Federal Communications Commissioner Michael Copps has announced his resignation, reports The Hill. “Yesterday, I submitted to the President notice of my intention to resign my post as Commissioner effective January 1, 2012," reads a statement from Copps' office. "Should the Senate confirm my successor prior to that date, or should the Senate adjourn sine die before January 1st, I would of course be leaving sooner."
Copps, who began disserving his country at the turn of the millennium, has fans across the political spectrum. Calling for content crackdowns made him a close friend of rightwing nanny state stalwart Brent Bozell; supporting net neutrality and opposing media consolidation made him an ally of the leftwing media "reformers" at Free Press. Concerned Women for America and Nation publisher Katrina vanden Heuvel could never get enough of the guy. After Janet Jackson's Super Bowl nipple slip,
Copps threatened to go after daytime soap operas, as well as network dramas like “ER” and “The Bedford Diaries.” The ripple spread even to public media, for which the commissioner has an unabashed fetish. PBS pulled certain episodes of the British detective series “Prime Suspect,” and a PBS programmer in Boston felt compelled to ask his superiors if he should cut an episode of “Antiques Roadshow” that featured a nude photograph of Marilyn Monroe. According to a report from the First Amendment Center, Copps’ stomping around got so bad that “television producers complained about network intimidation.”
Reason has kept an eye on Copps for the last decade or so, making special note of his more megalomaniacal positions. Here's Peter Suderman on Copps' behind-closed-door dealings with Free Press during the net neutrality debate:
In December of 2010, Copps provided one of the three votes that made the proposed rules official. How close were Copps's ties to Free Press before the vote? Close enough that one month before the vote, Free Press staffers Jenn Ettinger and Misty Perez explicitly coordinated with Copps's communication staffers Margaret McCarthy, John Giusti, and Joshua Cinelli to draft and place an op-ed supporting net neutrality, according to emails between the FCC and Free Press made public byJudicialWatch.org.
On November 1, Ettinger, who acts as the "media coordinator" for Free Press's "Save the Internet" project, wrote an email to McCarthy in Copps's office: "I wanted to gauge your interest in doing an oped by Commissioner Copps for the Albuquerque Journal," Ettinger wrote. She even offered to write the piece herself. "I'm happy to help draft, or place if need be." By November 9, the op-ed was in process. Copps's chief of staff John Giusti wrote back to Ettinger, "we're working on the op-ed." He added his fellow FCC staffers McCarthy and Cinelli to the email chain.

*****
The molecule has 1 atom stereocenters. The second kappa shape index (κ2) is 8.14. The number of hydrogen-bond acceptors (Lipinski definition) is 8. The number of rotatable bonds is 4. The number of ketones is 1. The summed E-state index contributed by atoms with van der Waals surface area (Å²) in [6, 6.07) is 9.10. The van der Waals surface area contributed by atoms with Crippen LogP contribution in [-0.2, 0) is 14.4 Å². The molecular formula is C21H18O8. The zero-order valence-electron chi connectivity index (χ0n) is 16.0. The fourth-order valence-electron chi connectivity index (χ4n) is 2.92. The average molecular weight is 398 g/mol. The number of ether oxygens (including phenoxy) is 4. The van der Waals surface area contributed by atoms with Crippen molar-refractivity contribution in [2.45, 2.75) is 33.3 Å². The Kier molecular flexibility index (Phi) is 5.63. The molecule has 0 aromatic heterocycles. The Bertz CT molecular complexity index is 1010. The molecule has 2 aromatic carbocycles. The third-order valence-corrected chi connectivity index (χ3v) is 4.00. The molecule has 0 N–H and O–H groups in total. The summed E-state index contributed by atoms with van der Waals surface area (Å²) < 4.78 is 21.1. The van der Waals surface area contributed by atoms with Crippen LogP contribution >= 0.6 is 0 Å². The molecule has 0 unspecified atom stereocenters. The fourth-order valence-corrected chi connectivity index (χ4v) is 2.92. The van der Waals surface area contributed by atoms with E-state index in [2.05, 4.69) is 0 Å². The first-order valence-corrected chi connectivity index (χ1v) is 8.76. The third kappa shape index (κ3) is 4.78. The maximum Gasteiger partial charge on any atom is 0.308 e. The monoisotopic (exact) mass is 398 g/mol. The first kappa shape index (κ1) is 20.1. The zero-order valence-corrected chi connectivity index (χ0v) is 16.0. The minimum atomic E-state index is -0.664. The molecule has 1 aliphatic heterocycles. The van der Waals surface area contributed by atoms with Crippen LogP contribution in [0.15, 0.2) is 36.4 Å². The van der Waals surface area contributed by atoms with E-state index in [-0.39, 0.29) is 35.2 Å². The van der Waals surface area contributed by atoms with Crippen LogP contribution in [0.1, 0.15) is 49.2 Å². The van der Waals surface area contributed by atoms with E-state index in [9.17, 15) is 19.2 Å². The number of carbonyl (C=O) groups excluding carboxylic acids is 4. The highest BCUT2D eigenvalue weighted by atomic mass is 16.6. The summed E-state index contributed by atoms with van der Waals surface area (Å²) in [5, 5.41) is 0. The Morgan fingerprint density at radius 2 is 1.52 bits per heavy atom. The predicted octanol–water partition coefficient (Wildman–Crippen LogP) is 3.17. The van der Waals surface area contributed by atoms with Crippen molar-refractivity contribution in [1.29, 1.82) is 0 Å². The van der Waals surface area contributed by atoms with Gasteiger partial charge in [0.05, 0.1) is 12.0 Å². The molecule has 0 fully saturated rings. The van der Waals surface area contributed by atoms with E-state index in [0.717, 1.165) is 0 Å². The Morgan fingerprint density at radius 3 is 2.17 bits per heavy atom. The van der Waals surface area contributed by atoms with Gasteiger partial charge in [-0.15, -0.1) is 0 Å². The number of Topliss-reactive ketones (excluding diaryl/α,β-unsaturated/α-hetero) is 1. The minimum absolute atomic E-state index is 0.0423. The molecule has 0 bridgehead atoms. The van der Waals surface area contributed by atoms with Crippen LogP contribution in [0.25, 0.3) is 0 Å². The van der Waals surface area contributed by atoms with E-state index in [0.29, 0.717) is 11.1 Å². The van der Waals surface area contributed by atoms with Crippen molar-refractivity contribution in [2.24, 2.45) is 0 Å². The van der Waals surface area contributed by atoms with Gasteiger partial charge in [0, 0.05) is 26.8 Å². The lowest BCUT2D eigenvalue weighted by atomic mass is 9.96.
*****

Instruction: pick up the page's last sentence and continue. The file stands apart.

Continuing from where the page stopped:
The arrangement, it seems, was that Copps's team would handle the initial drafting and Free Press would manage the process of getting it placed in a newspaper. Copps's staffers proceeded to treat the op-ed as if it was a product they were producing for Free Press: On November 9, McCarthy wrote back to Ettinger: "I think John said we owe you the oped by Friday."
Suderman also noted when a Copps staffer said the commissioner would "love to have jurisdiction over everything."
In a 2008 piece anticipating what the FCC might do under Obama, Jesse Walker wrote about Copps' hardon for bigger indecency fines:
The drive for higher indecency penalties isn't coming only from the Republican chairman. On the Democratic side, Adelstein and Copps are enthusiastic censors as well, with Copps in particular urging the commission to come down harder on vulgar expression. In 2004, when the agency fined Clear Channel $755,000 for a series of crass radio skits and some related incidents of improper recordkeeping, Copps objected that the company's stations should have paid even more—or, better still, lost their licenses to broadcast altogether: "I am discouraged," he wrote, "that my colleagues would not join me in taking a firm stand against indecency on the airwaves."
Matt Welch noted a 2011 speech in which Copps pushed for direct government control over broadcasting content:
Federal Communications Commissioner Michael Copps made a case for a government hand in media policy in a speech to the FCBA on Tuesday.
"The commission can act now. It should have acted on the media before now. I am disappointed that it has not," he said.
The decline of "real journalism" justifies federal involvement, according to Copps. "The news is suffering from a bad case of substance abuse," he said.
The Democratic commissioner pointed to Fox News' Bernie Goldberg and Bill O'Reilly as examples of the problem with today's media landscape, saying the pair has taken his own words out of context.
"What you and I are getting these days is too much opinion based on opinion and too little news based on fact," Copps said.